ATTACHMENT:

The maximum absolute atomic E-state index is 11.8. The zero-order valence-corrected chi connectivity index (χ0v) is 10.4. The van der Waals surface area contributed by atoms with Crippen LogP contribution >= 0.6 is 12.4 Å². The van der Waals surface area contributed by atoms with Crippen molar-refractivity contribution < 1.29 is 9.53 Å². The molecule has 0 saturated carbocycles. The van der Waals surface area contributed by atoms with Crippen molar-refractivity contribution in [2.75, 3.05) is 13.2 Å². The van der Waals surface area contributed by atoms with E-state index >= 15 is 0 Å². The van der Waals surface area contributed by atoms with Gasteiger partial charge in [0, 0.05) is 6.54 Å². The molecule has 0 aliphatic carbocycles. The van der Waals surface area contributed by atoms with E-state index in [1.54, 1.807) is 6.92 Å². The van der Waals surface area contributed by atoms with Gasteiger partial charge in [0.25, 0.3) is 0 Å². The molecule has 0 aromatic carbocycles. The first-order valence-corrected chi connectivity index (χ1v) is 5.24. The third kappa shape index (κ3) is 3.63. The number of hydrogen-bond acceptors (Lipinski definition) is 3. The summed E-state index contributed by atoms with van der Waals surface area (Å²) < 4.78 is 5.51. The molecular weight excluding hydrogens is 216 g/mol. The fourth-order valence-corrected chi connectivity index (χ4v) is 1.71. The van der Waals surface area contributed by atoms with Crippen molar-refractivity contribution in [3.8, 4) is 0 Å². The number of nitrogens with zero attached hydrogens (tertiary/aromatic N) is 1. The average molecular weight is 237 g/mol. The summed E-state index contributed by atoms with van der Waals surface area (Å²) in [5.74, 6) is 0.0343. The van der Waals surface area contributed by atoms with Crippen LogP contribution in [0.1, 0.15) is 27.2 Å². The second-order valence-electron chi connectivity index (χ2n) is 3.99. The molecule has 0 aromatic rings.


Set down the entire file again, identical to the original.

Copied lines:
The maximum absolute atomic E-state index is 11.8. The zero-order valence-corrected chi connectivity index (χ0v) is 10.4. The van der Waals surface area contributed by atoms with Crippen LogP contribution >= 0.6 is 12.4 Å². The van der Waals surface area contributed by atoms with Crippen molar-refractivity contribution < 1.29 is 9.53 Å². The molecule has 0 saturated carbocycles. The van der Waals surface area contributed by atoms with Crippen molar-refractivity contribution in [2.75, 3.05) is 13.2 Å². The van der Waals surface area contributed by atoms with E-state index >= 15 is 0 Å². The van der Waals surface area contributed by atoms with Gasteiger partial charge in [0, 0.05) is 6.54 Å². The molecule has 0 aliphatic carbocycles. The van der Waals surface area contributed by atoms with E-state index in [1.54, 1.807) is 6.92 Å². The van der Waals surface area contributed by atoms with Gasteiger partial charge in [0.25, 0.3) is 0 Å². The molecule has 0 aromatic carbocycles. The first-order valence-corrected chi connectivity index (χ1v) is 5.24. The third kappa shape index (κ3) is 3.63. The number of hydrogen-bond acceptors (Lipinski definition) is 3. The summed E-state index contributed by atoms with van der Waals surface area (Å²) < 4.78 is 5.51. The molecular weight excluding hydrogens is 216 g/mol. The fourth-order valence-corrected chi connectivity index (χ4v) is 1.71. The van der Waals surface area contributed by atoms with Crippen molar-refractivity contribution in [3.8, 4) is 0 Å². The number of nitrogens with zero attached hydrogens (tertiary/aromatic N) is 1. The average molecular weight is 237 g/mol. The summed E-state index contributed by atoms with van der Waals surface area (Å²) in [5.74, 6) is 0.0343. The van der Waals surface area contributed by atoms with Crippen LogP contribution in [0.1, 0.15) is 27.2 Å². The second-order valence-electron chi connectivity index (χ2n) is 3.99. The molecule has 0 aromatic rings.